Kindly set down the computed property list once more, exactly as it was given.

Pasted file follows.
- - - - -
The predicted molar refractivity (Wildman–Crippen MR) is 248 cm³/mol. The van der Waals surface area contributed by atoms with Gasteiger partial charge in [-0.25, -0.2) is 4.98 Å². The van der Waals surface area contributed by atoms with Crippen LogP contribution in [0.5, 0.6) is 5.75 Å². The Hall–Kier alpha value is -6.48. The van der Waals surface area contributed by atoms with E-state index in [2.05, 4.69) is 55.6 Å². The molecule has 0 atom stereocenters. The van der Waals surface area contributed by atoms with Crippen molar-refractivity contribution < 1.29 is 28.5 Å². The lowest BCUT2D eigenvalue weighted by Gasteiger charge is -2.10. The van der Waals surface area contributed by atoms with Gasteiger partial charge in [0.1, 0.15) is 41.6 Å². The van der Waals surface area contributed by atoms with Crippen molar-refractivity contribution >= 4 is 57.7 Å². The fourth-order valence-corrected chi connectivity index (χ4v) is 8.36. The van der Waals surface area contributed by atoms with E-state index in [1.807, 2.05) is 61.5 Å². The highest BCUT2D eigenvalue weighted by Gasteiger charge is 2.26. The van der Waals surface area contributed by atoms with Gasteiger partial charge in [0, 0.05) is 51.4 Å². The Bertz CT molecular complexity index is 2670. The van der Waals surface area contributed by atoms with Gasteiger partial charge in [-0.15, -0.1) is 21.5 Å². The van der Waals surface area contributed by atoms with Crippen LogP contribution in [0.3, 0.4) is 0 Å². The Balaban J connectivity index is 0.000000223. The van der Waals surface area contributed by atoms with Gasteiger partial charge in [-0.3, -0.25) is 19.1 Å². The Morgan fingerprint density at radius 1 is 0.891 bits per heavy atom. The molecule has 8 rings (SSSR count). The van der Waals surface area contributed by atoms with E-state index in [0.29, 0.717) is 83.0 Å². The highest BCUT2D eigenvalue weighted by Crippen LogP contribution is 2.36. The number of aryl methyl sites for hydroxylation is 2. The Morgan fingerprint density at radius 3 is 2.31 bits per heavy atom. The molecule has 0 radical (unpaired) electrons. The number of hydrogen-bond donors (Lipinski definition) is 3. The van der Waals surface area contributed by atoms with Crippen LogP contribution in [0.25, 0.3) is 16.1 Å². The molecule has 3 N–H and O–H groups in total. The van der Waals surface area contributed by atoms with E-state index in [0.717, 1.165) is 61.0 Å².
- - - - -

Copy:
The predicted molar refractivity (Wildman–Crippen MR) is 248 cm³/mol. The van der Waals surface area contributed by atoms with Gasteiger partial charge in [-0.25, -0.2) is 4.98 Å². The van der Waals surface area contributed by atoms with Crippen LogP contribution in [0.5, 0.6) is 5.75 Å². The Hall–Kier alpha value is -6.48. The van der Waals surface area contributed by atoms with E-state index in [2.05, 4.69) is 55.6 Å². The molecule has 0 atom stereocenters. The van der Waals surface area contributed by atoms with Crippen molar-refractivity contribution < 1.29 is 28.5 Å². The lowest BCUT2D eigenvalue weighted by Gasteiger charge is -2.10. The van der Waals surface area contributed by atoms with Gasteiger partial charge in [0.1, 0.15) is 41.6 Å². The van der Waals surface area contributed by atoms with Crippen molar-refractivity contribution >= 4 is 57.7 Å². The fourth-order valence-corrected chi connectivity index (χ4v) is 8.36. The van der Waals surface area contributed by atoms with E-state index in [1.807, 2.05) is 61.5 Å². The highest BCUT2D eigenvalue weighted by Gasteiger charge is 2.26. The van der Waals surface area contributed by atoms with Gasteiger partial charge in [0, 0.05) is 51.4 Å². The Bertz CT molecular complexity index is 2670. The van der Waals surface area contributed by atoms with Gasteiger partial charge in [-0.15, -0.1) is 21.5 Å². The van der Waals surface area contributed by atoms with Crippen LogP contribution in [0.3, 0.4) is 0 Å². The Balaban J connectivity index is 0.000000223. The van der Waals surface area contributed by atoms with Gasteiger partial charge in [-0.3, -0.25) is 19.1 Å². The Morgan fingerprint density at radius 1 is 0.891 bits per heavy atom. The molecule has 8 rings (SSSR count). The van der Waals surface area contributed by atoms with E-state index in [0.29, 0.717) is 83.0 Å². The highest BCUT2D eigenvalue weighted by Crippen LogP contribution is 2.36. The number of aryl methyl sites for hydroxylation is 2. The Morgan fingerprint density at radius 3 is 2.31 bits per heavy atom. The molecule has 0 radical (unpaired) electrons. The number of hydrogen-bond donors (Lipinski definition) is 3. The van der Waals surface area contributed by atoms with Crippen LogP contribution in [0.25, 0.3) is 16.1 Å². The molecule has 3 N–H and O–H groups in total. The van der Waals surface area contributed by atoms with E-state index in [0.717, 1.165) is 61.0 Å².